POLITICAL DISSIDENCE is a great, and beautiful, mystery. For those living under repressive rule, the path of least resistance is, well, not to resist — to accommodate and survive, or, in less honorable but hardly rare cases, to collaborate. And yet, some do choose the more decent and difficult way. Out of idealism, necessity, sheer refusal to submit or some unfathomable combination of all three, they stand up, they speak out, they assume risks.
China’s Liu Xiaobo epitomized the dissident tradition, fighting back relentlessly but peacefully against a regime in his country that epitomized modern-day authoritarianism — until he died of liver cancer on Thursday at age 61.
Mr. Liu was born in 1955, amid the horrific throes of the early People’s Republic, and went on to study literature and philosophy, earning his doctorate in 1988. Moved by the fall of communism in Europe and the limited opening under Deng Xiaoping in China, he joined the student protests on Tiananmen Square in 1989. This conscientious activism earned him a two-year prison sentence. Later he served three years in a labor camp for other purported political offenses. Mr. Liu’s causes were liberty and democracy, which he considered universally applicable, not Western imports for which his native country was somehow “not ready.” His specific demand was that the Chinese Communist authorities accept the need for a constitutional overhaul that would establish elections, rule of law and freedom of speech, of the press, of assembly and of religion.
In December 2008, Mr. Liu joined other intellectuals in publishing Charter 08, a pro-democracy manifesto modeled on the Charter 77 issued by Czech dissidents 31 years earlier. Notably, the document not only called upon China’s rulers to enable a better future for their people; it also told the truth about the “gargantuan” price China’s people had paid since the 1949 revolution: “Tens of millions have lost their lives, and several generations have seen their freedom, their happiness, and their human dignity cruelly trampled,” the charter observed.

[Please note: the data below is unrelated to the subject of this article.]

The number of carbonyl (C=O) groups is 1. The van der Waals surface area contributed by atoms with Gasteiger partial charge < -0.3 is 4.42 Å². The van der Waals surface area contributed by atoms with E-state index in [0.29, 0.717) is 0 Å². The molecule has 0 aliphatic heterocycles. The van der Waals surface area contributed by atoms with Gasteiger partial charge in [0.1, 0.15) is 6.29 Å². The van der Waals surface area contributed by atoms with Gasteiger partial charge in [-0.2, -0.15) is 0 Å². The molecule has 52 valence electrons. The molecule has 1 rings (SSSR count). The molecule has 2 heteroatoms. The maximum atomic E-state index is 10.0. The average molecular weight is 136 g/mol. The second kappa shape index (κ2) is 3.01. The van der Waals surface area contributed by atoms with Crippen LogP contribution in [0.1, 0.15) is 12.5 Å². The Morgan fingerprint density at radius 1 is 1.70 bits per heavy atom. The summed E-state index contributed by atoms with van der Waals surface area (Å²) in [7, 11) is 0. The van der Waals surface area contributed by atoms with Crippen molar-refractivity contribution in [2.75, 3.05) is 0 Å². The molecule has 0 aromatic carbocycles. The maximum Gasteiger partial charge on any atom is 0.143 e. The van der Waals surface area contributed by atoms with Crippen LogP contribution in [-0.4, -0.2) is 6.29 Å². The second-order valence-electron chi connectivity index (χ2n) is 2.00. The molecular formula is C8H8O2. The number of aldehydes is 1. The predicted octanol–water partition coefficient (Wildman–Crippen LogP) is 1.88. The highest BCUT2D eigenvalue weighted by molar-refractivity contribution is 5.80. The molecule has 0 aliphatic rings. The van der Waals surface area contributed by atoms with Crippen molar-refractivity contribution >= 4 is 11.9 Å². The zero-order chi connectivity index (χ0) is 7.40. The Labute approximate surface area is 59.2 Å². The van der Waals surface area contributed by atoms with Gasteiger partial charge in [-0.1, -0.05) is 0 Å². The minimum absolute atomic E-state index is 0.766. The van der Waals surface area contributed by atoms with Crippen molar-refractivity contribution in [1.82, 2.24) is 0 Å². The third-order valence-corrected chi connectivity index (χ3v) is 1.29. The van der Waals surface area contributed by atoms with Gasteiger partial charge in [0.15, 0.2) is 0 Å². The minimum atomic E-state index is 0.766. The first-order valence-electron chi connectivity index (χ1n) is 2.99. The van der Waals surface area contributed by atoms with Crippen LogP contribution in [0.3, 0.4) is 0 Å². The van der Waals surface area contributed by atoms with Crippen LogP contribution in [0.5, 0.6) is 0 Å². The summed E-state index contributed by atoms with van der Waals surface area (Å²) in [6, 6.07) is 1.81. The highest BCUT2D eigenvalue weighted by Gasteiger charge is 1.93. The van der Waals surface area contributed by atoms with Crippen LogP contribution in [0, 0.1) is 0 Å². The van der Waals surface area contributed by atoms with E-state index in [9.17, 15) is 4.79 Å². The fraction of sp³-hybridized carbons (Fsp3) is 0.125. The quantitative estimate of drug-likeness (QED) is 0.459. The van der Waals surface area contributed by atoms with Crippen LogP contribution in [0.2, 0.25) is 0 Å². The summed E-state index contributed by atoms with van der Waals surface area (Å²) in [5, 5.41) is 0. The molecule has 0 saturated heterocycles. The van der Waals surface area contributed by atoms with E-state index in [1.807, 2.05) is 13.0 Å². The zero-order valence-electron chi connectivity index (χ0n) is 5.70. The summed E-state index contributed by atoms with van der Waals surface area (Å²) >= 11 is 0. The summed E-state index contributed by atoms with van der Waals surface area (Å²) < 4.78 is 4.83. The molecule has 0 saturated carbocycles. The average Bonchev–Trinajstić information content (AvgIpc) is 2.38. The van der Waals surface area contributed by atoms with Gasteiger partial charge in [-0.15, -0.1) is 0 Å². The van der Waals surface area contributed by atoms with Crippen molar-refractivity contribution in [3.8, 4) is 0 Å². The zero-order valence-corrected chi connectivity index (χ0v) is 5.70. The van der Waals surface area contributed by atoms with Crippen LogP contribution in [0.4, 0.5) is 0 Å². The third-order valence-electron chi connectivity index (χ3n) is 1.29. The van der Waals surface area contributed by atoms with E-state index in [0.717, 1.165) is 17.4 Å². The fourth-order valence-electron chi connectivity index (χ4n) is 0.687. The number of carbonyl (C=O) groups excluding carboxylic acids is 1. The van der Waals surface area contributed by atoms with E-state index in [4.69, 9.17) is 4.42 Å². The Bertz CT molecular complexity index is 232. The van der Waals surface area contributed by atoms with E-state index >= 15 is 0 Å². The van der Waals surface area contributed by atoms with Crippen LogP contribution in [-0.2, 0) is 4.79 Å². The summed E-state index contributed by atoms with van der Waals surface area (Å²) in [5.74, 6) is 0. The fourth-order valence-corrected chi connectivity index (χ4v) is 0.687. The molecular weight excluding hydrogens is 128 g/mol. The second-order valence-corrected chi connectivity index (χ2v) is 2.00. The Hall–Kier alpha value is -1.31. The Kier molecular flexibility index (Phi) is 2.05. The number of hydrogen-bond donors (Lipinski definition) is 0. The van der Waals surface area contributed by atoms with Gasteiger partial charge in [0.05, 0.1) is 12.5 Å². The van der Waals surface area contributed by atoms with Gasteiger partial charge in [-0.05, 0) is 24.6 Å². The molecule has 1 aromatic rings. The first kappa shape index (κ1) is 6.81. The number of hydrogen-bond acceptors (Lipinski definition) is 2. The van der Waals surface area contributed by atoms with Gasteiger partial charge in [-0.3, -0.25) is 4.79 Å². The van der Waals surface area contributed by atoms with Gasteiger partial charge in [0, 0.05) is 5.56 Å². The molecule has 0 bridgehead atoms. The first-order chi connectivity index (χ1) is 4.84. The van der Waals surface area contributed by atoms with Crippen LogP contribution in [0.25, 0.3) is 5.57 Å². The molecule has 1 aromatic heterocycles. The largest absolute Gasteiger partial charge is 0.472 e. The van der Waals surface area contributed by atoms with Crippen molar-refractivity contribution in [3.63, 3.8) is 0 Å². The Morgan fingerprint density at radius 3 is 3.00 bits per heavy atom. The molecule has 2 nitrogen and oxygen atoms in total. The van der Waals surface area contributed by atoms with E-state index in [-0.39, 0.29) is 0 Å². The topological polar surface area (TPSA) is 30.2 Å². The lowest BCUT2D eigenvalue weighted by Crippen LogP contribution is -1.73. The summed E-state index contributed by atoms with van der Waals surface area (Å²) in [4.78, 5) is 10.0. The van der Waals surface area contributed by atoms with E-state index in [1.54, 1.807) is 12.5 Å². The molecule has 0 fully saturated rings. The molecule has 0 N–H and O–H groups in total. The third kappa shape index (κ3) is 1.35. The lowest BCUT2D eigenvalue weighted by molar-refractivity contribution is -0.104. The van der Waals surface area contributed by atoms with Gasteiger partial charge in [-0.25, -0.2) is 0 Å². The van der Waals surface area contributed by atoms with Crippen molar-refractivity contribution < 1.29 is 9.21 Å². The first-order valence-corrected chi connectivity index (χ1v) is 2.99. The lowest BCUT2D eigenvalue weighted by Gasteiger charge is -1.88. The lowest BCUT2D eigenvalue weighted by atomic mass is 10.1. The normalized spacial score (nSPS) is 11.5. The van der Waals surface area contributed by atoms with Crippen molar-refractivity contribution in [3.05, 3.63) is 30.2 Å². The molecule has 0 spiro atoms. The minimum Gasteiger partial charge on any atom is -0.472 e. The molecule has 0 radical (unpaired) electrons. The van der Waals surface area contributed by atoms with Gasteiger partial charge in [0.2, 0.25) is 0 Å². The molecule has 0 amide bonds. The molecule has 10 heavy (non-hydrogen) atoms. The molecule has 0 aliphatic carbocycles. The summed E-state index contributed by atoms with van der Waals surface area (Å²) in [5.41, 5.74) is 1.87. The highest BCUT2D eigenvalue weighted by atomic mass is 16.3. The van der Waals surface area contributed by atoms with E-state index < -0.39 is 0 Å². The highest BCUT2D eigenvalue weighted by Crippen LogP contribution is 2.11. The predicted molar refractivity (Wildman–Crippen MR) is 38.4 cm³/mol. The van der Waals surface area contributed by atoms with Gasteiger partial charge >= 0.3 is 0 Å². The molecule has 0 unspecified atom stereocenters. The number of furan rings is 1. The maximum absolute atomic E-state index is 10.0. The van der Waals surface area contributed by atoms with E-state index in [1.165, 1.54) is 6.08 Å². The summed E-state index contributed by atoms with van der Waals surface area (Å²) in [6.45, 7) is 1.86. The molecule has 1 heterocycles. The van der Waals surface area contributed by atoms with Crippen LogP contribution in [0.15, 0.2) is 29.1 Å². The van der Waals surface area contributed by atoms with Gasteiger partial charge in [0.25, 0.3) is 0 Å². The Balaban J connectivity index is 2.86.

Forthrightly addressing China’s past, present and future earned Mr. Liu an 11-year sentence, for “inciting subversion of state power,” which began in late 2009 and which he was still serving, albeit on medical parole at a hospital, when he drew his last breath. His steadfast dissidence also earned Mr. Liu the Nobel Peace Prize in 2010, though Beijing refused to let him travel to Oslo for the award ceremony, just as it also refused to let him receive friends and well-wishers in his final days, or to go abroad for medical treatment.
These final indignities were intended to degrade and humiliate, but the attempt was futile and indeed shames those who made it. Shortly before Mr. Liu died, the man ultimately responsible for this and so many other abuses in China, President Xi Jinping, was basking in the glamour and glory of international politics at the Group of 20 summit in Hamburg. Yet throughout Mr. Xi’s rule, the true locus of honor in China has been any place of confinement occupied by Liu Xiaobo.
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